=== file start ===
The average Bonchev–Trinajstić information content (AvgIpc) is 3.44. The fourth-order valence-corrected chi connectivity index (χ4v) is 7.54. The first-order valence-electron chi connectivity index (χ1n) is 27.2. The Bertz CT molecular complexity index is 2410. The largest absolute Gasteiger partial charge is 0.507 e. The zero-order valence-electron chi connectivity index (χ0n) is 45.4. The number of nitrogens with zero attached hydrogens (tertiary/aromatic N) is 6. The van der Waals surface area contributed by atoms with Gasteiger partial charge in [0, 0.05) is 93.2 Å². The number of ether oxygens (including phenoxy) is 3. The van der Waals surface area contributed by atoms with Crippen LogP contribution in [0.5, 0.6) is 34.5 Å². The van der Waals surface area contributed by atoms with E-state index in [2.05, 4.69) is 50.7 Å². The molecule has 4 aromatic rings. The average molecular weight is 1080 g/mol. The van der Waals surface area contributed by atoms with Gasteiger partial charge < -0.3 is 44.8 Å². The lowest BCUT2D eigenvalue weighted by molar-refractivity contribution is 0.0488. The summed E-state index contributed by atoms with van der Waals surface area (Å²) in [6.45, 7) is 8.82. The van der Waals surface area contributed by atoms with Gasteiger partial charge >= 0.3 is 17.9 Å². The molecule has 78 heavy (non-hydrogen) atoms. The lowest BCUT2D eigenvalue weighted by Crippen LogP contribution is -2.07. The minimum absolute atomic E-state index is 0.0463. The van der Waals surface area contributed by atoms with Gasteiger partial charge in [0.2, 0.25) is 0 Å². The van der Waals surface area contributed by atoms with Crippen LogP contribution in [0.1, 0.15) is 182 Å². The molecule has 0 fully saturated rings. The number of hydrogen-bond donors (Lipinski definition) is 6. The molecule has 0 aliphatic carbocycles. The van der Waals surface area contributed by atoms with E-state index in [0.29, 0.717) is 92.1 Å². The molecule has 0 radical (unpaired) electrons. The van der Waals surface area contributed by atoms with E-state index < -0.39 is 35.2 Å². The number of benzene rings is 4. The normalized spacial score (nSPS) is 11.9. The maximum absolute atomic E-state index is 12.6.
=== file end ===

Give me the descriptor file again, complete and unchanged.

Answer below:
The average Bonchev–Trinajstić information content (AvgIpc) is 3.44. The fourth-order valence-corrected chi connectivity index (χ4v) is 7.54. The first-order valence-electron chi connectivity index (χ1n) is 27.2. The Bertz CT molecular complexity index is 2410. The largest absolute Gasteiger partial charge is 0.507 e. The zero-order valence-electron chi connectivity index (χ0n) is 45.4. The number of nitrogens with zero attached hydrogens (tertiary/aromatic N) is 6. The van der Waals surface area contributed by atoms with Gasteiger partial charge in [0, 0.05) is 93.2 Å². The number of ether oxygens (including phenoxy) is 3. The van der Waals surface area contributed by atoms with Crippen LogP contribution in [0.5, 0.6) is 34.5 Å². The van der Waals surface area contributed by atoms with E-state index in [2.05, 4.69) is 50.7 Å². The molecule has 4 aromatic rings. The average molecular weight is 1080 g/mol. The van der Waals surface area contributed by atoms with Gasteiger partial charge < -0.3 is 44.8 Å². The lowest BCUT2D eigenvalue weighted by molar-refractivity contribution is 0.0488. The summed E-state index contributed by atoms with van der Waals surface area (Å²) in [6.45, 7) is 8.82. The van der Waals surface area contributed by atoms with Gasteiger partial charge >= 0.3 is 17.9 Å². The molecule has 78 heavy (non-hydrogen) atoms. The lowest BCUT2D eigenvalue weighted by Crippen LogP contribution is -2.07. The minimum absolute atomic E-state index is 0.0463. The van der Waals surface area contributed by atoms with Gasteiger partial charge in [0.2, 0.25) is 0 Å². The van der Waals surface area contributed by atoms with Crippen LogP contribution in [0.1, 0.15) is 182 Å². The molecule has 0 fully saturated rings. The number of hydrogen-bond donors (Lipinski definition) is 6. The molecule has 0 aliphatic carbocycles. The van der Waals surface area contributed by atoms with E-state index in [0.29, 0.717) is 92.1 Å². The molecule has 0 radical (unpaired) electrons. The van der Waals surface area contributed by atoms with E-state index < -0.39 is 35.2 Å². The number of benzene rings is 4. The normalized spacial score (nSPS) is 11.9. The maximum absolute atomic E-state index is 12.6.